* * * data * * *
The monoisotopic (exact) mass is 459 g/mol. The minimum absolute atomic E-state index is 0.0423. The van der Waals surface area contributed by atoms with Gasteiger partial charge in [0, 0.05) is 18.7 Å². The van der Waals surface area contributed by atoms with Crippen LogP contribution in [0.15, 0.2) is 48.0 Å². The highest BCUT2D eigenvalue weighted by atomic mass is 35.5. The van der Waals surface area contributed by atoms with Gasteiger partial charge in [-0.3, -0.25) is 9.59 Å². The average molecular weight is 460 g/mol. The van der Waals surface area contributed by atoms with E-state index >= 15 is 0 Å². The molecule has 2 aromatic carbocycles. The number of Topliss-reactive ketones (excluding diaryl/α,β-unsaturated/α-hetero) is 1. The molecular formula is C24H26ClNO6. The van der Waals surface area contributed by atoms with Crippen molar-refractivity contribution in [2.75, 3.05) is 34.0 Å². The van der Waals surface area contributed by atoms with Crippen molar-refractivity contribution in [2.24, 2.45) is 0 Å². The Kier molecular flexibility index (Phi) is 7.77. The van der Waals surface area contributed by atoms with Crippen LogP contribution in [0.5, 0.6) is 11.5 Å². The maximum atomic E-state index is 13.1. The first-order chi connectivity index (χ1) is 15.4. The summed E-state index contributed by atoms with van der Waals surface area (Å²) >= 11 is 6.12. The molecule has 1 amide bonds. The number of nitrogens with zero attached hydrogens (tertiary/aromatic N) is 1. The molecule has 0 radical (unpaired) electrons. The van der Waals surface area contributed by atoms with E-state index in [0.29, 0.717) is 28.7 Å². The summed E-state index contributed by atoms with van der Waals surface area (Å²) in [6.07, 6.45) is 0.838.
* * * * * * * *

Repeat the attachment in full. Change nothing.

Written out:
The monoisotopic (exact) mass is 459 g/mol. The minimum absolute atomic E-state index is 0.0423. The van der Waals surface area contributed by atoms with Gasteiger partial charge in [0, 0.05) is 18.7 Å². The van der Waals surface area contributed by atoms with Crippen LogP contribution in [0.15, 0.2) is 48.0 Å². The highest BCUT2D eigenvalue weighted by atomic mass is 35.5. The van der Waals surface area contributed by atoms with Gasteiger partial charge in [-0.3, -0.25) is 9.59 Å². The average molecular weight is 460 g/mol. The van der Waals surface area contributed by atoms with E-state index >= 15 is 0 Å². The molecule has 2 aromatic carbocycles. The number of Topliss-reactive ketones (excluding diaryl/α,β-unsaturated/α-hetero) is 1. The molecular formula is C24H26ClNO6. The van der Waals surface area contributed by atoms with Crippen molar-refractivity contribution in [2.75, 3.05) is 34.0 Å². The van der Waals surface area contributed by atoms with Crippen molar-refractivity contribution in [2.24, 2.45) is 0 Å². The Kier molecular flexibility index (Phi) is 7.77. The van der Waals surface area contributed by atoms with Crippen LogP contribution in [0.5, 0.6) is 11.5 Å². The maximum atomic E-state index is 13.1. The first-order chi connectivity index (χ1) is 15.4. The summed E-state index contributed by atoms with van der Waals surface area (Å²) >= 11 is 6.12. The molecule has 1 amide bonds. The number of nitrogens with zero attached hydrogens (tertiary/aromatic N) is 1. The molecule has 0 radical (unpaired) electrons. The van der Waals surface area contributed by atoms with E-state index in [0.29, 0.717) is 28.7 Å². The summed E-state index contributed by atoms with van der Waals surface area (Å²) in [6.07, 6.45) is 0.838.